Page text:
Calvary Road Baptist Church

“IS THIS ALL THERE IS?”

Mark 8.36

 

My sermon this morning will focus on a question the Lord Jesus Christ asked His twelve disciples. His question is profoundly important because there is little hope of finding the right answers in life unless the right questions are asked. Oh, the questions He would ask. Before we deal directly with His question, I want to make sure we are on the same contextual page. To that end, let me review what had recently happened with the Lord Jesus Christ in His dealings with His twelve apostles leading up to the asking of His particular question.

At the height of His popularity during His 3½ year public ministry ending with His crucifixion, He left the region of Galilee, where Jewish religious and cultural influence was very strong, and took His apostles, those especially chosen twelve disciples, to the terribly wicked and spiritually debased city of Caesarea Philippi, located at the foot of Mount Hermon, north northeast of the Sea of Galilee. Once they had arrived on the scene of that city’s public immodesty and gross idolatry, something the apostles had likely never before been exposed to, the Lord Jesus Christ began to pose some questions: “Whom do men say that I the Son of man am?” His disciples answered. Then the Lord Jesus Christ asked them, “But whom say ye that I am?” No one asked questions like He asked questions. Simon Peter recognized Jesus to be the Christ, the Son of the living God. The Lord Jesus then pronounced a blessing on Peter and then referred to His coming crucifixion in Jerusalem. Simon Peter rebelled at the very idea of Christ’s crucifixion, resulting in a sharp rebuke from the master. Because Peter faltered at that point, the Lord Jesus Christ then began to describe to them all the three characteristics of real discipleship.

First, the picture of discipleship. I will read in turn from the three gospel accounts:

 

Matthew 16.24: “Then said Jesus unto his disciples, If any man will come after me, let him deny himself, and take up his cross, and follow me.”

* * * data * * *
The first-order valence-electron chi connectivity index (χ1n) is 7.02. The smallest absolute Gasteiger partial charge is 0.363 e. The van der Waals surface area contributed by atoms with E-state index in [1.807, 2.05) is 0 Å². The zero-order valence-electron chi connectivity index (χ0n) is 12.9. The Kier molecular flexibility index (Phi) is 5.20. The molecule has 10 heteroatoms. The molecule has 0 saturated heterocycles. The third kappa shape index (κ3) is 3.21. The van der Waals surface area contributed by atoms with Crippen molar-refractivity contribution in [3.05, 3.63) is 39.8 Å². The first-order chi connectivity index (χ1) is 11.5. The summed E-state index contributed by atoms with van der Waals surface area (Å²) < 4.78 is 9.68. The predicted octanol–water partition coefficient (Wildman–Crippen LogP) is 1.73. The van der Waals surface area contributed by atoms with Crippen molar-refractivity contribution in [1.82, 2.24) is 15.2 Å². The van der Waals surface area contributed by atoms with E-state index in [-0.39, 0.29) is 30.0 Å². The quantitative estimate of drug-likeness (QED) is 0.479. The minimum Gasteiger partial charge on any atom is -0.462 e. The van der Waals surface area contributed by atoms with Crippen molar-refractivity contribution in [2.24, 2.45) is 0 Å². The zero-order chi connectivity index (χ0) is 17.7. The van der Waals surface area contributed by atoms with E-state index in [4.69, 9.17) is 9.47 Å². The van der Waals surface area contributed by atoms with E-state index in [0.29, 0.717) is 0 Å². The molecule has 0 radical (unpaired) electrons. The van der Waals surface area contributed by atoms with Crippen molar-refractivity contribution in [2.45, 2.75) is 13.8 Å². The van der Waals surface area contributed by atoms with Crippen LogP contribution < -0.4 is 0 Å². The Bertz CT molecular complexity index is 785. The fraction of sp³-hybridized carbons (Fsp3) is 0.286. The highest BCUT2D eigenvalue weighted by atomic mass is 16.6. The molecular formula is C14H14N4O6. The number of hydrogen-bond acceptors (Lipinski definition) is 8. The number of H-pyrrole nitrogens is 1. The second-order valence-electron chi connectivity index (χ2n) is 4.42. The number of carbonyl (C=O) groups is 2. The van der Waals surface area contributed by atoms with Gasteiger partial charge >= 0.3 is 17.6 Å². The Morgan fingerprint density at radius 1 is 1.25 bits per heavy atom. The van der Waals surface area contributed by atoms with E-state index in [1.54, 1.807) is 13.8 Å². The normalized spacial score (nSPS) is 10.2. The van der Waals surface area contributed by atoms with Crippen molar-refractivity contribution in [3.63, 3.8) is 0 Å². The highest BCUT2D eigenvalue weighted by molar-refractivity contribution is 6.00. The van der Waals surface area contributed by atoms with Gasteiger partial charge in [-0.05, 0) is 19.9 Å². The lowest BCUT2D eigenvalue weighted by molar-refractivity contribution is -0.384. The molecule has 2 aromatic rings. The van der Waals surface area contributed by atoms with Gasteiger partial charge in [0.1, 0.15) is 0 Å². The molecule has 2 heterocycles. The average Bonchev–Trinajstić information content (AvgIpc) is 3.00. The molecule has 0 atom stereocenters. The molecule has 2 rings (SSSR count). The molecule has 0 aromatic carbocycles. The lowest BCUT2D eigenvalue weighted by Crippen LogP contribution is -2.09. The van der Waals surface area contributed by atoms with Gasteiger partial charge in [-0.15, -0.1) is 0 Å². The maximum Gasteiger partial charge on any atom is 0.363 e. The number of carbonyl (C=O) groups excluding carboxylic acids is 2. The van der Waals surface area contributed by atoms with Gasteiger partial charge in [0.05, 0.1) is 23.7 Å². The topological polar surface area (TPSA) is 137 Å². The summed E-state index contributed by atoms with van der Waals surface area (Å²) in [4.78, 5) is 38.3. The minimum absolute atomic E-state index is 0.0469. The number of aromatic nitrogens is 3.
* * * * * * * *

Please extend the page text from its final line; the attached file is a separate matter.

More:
Mark 8.34: “And when he had called the people unto him with his disciples also, he said unto them, Whosoever will come after me, let him deny himself, and take up his cross, and follow me.”

 

Luke 9.23: “And he said to them all, If any man will come after me, let him deny himself, and take up his cross daily, and follow me.”

 

The word picture the Lord Jesus Christ paints for His disciples is of a voluntary martyr. A martyr, of course, is one who gives up his life for something by dying. A disciple is one who gives up his life also, but not necessarily by experiencing physical death. Mark 8.34 shows a multitude of people listening to Him, people that He has gathered unto Him. But the opening words of the verses I have read show that His words are intended for His disciples, which would mean His apostles, plus those who were close to Him and committed to Him. It is, therefore, safe to say that the words “If any man” or “Whosoever,” depending on whether you are in Matthew, Luke, or Mark, do not apply to all people everywhere. He is addressing only to those who are in a position to become disciples, those who recognize the Master for Who He is. In short, only people who are Christians can be disciples of Jesus Christ. This is an important point to make, since there are so many people who are confused about this. One pastor I have in mind is mistaken in his thinking about this. Though he is a very popular Bible teacher, he erroneously embraces the idea that a person gets saved when he decides to become, commits to being, and then takes the steps to begin demonstrating that he is, a disciple of Jesus Christ.

Careful. People are not saved by works of righteousness. Neither is anyone converted by means of intellectual assent to doctrines and principles. Conversion results only for those who close with Jesus by faith alone and experience the miracle of the new birth. It is to those who have closed with Jesus by faith alone that the criteria for then becoming a disciple of Jesus Christ is laid out.

The phrase “If any man,” then, refers to “any man” who is a Christian. In addition, “whosoever” is “whosoever” is a believer in Jesus Christ. The scope of His description understood; let us now look at the sequence. Christian? For you to be a disciple of Jesus Christ, for you to be one of those who responds to the call to “come after me,” there are three things Jesus declared must occur in your life, and in proper sequence. Note that we have here what is called a first class conditional sentence. If the first part be true, if you come after Him, then the second part must be true, these three things will be present in your life. For a Christian to come after Jesus as His disciple that believer must first “deny himself.” What does it mean to deny yourself? Remember, if you can, the Lord Jesus Christ predicting Simon Peter’s denial of Him three times before the cock would crow the night He was betrayed. It is clear from that passage that to “deny” means to disown, to disclaim any connection. That is what Peter did, three times. To be a disciple, then, you must break those links that tie you with yourself, you must in a manner of speaking disown yourself, or at least disavow yourself. The basis that underlies what the Lord Jesus Christ commands of His disciples is found in First Corinthians 6.19-20: